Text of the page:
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Linear operator decomposition

  1. Oct 6, 2008 #1
    In finite dimensions, a matrix can be decomposed into the sum of rank-1 matrices. This got me thinking - in what situations can a bounded linear operator mapping between infinite dimensional spaces be written as an (infinite) sum of rank-1 operators?

    eg, let A be a bounded linear operator from banach spaces X to Y, then perhaps we might try

    [tex]A = \sum_{i=1}^\infty y_i \phi_i[/itex]

    for some functionals [itex]\phi_i[/itex] in X', and elements y_i in Y.

    Is there anything to this idea?
     
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  3. Oct 6, 2008 #2

    morphism

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    Presumably we want the series [itex]\sum_{i=1}^\infty y_i \phi_i[/itex] to converge in the operator norm. In this case, notice that for each N, the operator [itex]\sum_{i=1}^N y_i \phi_i[/itex] is finite rank. So if we let N tend to infinity, we get a compact operator.

    On general Banach spaces things get a little hairy. But if we're working on one Hilbert space H (so we're in B(H)), things are a little nicer, and the converse is true: every compact operator is the uniform limit of a sequence of finite ranks. And in fact we get a sort of singular value decomposition: if K is a compact operator on H, then there exists a sequence {s_i} of complex numbers and orthonormal bases {e_i} and {f_i} for H such that

    [tex]K = \sum_{i=1}^\infty s_i (f_i \otimes e_i^*).[/tex]

    This is easy to prove. It basically follows from the fact that if K is compact, then K*K is compact and positive. So we can apply the spectral theorem to its square root (K*K)1/2. The "singular values" s_i of K are then nothing but the square roots of the eigenvalues of K*K.
     
    Last edited: Oct 6, 2008
  4. Oct 6, 2008 #3

    HallsofIvy

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    If your vector space has uncountable basis (which, I think, can't happen for Banach or Hilbert spaces), you would have to use an integral rather than a sum.
     
  5. Oct 6, 2008 #4
    Err, doesnt [itex]L^\infty[/itex] have an uncountable basis?
     
  6. Oct 6, 2008 #5

    morphism

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    Yes, the algebraic dimension of a Banach space is either finite or uncountable.

    I don't really know what Halls meant by his comment. Maybe he was talking about Schauder bases? If your Banach spaces X and Y have (countable) Schauder bases, then a statement similar to the one in post #2 can be made. By the way, in that post I implicitly assumed that H was separable, so that we get countable orthonormal bases. There is really no loss in making this assumption, because if K is a compact operator between Hilbert spaces, then [itex](\ker K)^\perp[/itex] and [itex]\overline{\mathrm{ran} K}[/itex] are separable Hilbert spaces - so compact operators essentially live in separable Hilbert spaces.
     
  7. Oct 7, 2008 #6

    HallsofIvy

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    Hey, I said "I think"! It's been a long time!
     
  8. Oct 28, 2008 #7
    On topological vector spaces with no norm, is it true that the limit of finite rank operators is compact?
     
  9. Oct 29, 2008 #8

    morphism

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    Limit in what sense? And how are you defining compact operators?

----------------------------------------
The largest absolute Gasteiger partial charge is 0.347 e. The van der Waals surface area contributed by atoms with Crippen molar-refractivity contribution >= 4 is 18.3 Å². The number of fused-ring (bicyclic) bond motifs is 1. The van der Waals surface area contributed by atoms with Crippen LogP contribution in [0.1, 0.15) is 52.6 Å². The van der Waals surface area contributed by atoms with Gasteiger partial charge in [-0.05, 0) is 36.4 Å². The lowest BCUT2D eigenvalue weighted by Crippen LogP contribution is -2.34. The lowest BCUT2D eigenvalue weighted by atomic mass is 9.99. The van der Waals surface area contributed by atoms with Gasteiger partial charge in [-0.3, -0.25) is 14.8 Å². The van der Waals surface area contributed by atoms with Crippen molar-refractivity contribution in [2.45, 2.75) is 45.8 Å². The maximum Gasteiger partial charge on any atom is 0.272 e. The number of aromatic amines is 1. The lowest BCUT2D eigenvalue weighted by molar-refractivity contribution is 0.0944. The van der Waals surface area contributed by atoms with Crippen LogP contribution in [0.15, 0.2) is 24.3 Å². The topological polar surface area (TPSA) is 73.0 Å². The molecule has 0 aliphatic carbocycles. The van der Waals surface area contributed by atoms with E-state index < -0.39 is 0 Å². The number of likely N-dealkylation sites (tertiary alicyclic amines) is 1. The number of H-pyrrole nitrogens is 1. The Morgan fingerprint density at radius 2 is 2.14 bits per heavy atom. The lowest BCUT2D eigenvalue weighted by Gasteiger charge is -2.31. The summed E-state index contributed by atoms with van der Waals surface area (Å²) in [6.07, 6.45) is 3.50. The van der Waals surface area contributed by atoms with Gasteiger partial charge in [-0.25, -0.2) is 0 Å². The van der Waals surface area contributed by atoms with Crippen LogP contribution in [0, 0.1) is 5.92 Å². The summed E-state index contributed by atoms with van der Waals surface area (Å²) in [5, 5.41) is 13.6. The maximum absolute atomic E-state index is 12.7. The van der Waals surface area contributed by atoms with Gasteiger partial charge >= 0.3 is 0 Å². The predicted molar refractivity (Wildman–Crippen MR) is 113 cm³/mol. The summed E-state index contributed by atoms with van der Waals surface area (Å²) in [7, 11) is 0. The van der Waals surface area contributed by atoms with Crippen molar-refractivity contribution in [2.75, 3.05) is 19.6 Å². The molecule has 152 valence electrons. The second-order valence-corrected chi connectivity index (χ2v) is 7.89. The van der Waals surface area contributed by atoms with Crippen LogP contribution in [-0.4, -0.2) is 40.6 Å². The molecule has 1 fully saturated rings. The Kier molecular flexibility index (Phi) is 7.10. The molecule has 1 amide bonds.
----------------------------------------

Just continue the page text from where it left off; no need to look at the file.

10. Oct 30, 2008 #9
    Limit in the topological sense. In the sense that there exists an operator, the limit, such that every neighborhood of the limit contains a tail of the sequence of finite rank operators. We can make the space hausdorff too so that the limit is unique.

    Then a compact operator would be defined as one where the image of the unit ball is precompact. All of this requires only topology and a vector space, so we ought to be able to say something about it.
     
  11. Oct 30, 2008 #10

    morphism

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    You need a norm to define the unit ball.

    And still, what topology are you talking about? We're taking a sequence of operators - so what is the topology on the space of operators between two your vector spaces? The topology of pointwise/uniform convergence?
     
  12. Oct 30, 2008 #11

    Office_Shredder

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    There's a standard norm on bounded linear operators. The definition of a bounded linear operator is there exists M s.t. |Tx| <= M |x| for all x in your domain. Then taking the infimum of all such M gives |T|
     
  13. Oct 30, 2008 #12

    morphism

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    That only makes sense if there are norms on the underlying spaces. In any case, it's already been mentioned that the uniform limit (i.e. the limit in the topology generated by the operator norm) of finite ranks is compact.
     
  14. Oct 30, 2008 #13
    Ahh right, cant use the unit ball. No matter, a compact operator can still be defined as an operator that maps a neighborhood of 0 into a subset of a compact set. As for the operator topology, I agree the topology of pointwise convergence would be a reasonable choice.

    This should be true, but I can't see an easy proof.
     
  15. Oct 30, 2008 #14

    morphism

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    I don't think it's true. Take for instance a tvs X with a countably infinite (Hamel) basis {x_1, x_2, ...}. Then the identity I is not compact - otherwise X would be locally compact and hence finite-dimensional (a standard result). Nevertheless, I is the pointwise limit of finite rank operators. For instance if we define F_n(x_k)=x_k if k<=n and 0 otherwise, and extend by linearity, then F_n(x) -> x for all x, and F_n is a finite rank operator for each n.
     
  16. Oct 30, 2008 #15
    Nice one. I should have seen that
     
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